Yesterday GT Advanced Technologies (GTAT) declared bankruptcy, sending the stock down more than 90% in one day. It’s likely that 99% of everyone who read this news went on with their day thinking to themselves, “Thank goodness I didn’t own this stock.”
But the 1%, the smartest hedge funds, were getting ready to pull the trigger on one of the oldest and most powerful quantitative trading strategies around: buying a stock the day after it declares bankruptcy, then selling it at the close.
This strategy has been known by almost every hedge fund on the Street, including the billion-dollar-plus hedge fund I worked for back in 2002, when WorldCom filed one of the largest bankruptcies in history. The next day our fund loaded up on WorldCom stock, which was selling for pennies on the dollar, and we made over 120% in one day.
This bankruptcy trade works for two main reasons:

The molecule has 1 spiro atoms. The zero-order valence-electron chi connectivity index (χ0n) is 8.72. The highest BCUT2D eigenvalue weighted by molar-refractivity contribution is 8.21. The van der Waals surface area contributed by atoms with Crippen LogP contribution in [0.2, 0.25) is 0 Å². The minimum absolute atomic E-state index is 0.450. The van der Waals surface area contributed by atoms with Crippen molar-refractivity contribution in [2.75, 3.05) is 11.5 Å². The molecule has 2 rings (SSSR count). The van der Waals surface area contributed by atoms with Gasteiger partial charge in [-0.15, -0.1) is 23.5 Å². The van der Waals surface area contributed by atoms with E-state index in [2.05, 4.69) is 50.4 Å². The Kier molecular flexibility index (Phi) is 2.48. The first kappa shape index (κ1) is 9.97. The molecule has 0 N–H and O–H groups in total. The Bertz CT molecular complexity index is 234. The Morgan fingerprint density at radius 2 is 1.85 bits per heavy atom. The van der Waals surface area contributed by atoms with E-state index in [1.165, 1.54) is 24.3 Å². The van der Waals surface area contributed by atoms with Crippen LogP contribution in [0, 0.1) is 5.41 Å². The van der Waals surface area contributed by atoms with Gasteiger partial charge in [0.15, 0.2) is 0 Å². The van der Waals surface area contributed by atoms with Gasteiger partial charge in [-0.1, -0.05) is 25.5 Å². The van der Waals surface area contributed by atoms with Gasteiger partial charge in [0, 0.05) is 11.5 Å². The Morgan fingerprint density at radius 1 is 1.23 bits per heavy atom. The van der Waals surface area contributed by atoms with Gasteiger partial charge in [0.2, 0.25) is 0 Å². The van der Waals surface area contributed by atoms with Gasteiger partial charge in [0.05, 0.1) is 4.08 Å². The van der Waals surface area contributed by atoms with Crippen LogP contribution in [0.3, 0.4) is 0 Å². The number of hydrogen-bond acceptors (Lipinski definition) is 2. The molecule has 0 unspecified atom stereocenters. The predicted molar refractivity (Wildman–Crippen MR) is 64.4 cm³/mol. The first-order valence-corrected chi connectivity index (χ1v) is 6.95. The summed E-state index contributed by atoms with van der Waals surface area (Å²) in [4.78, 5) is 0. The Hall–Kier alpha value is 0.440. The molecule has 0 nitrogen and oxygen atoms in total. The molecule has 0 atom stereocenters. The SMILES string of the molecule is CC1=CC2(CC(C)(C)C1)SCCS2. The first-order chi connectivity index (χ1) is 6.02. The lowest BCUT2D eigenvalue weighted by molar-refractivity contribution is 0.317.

1) Short sellers buy their stock back (or cover immediately after a bankruptcy filing)
2) Distressed traders-hedge funds will buy bankrupt stocks because there is a possibility they can squeeze some money out of them during the bankruptcy process, especially if they own 5% or more (a controlling stake).
This powerful combination of huge buying with virtually little selling (because no one really sells a stock after it has declared bankruptcy and dropped 90%) usually pops the stock more than 100% the day after a company declares bankruptcy.
That is why GT Advanced Technologies is up 150% today on huge volume, and why many hedge fund traders are smiling while the rest of the public is left scratching their heads.
To find out more about what hedge funds are buying and the sophisticated strategies they use to make 100% or more returns go to Billionairesportfolio.com
President of Billionairesportfolio.com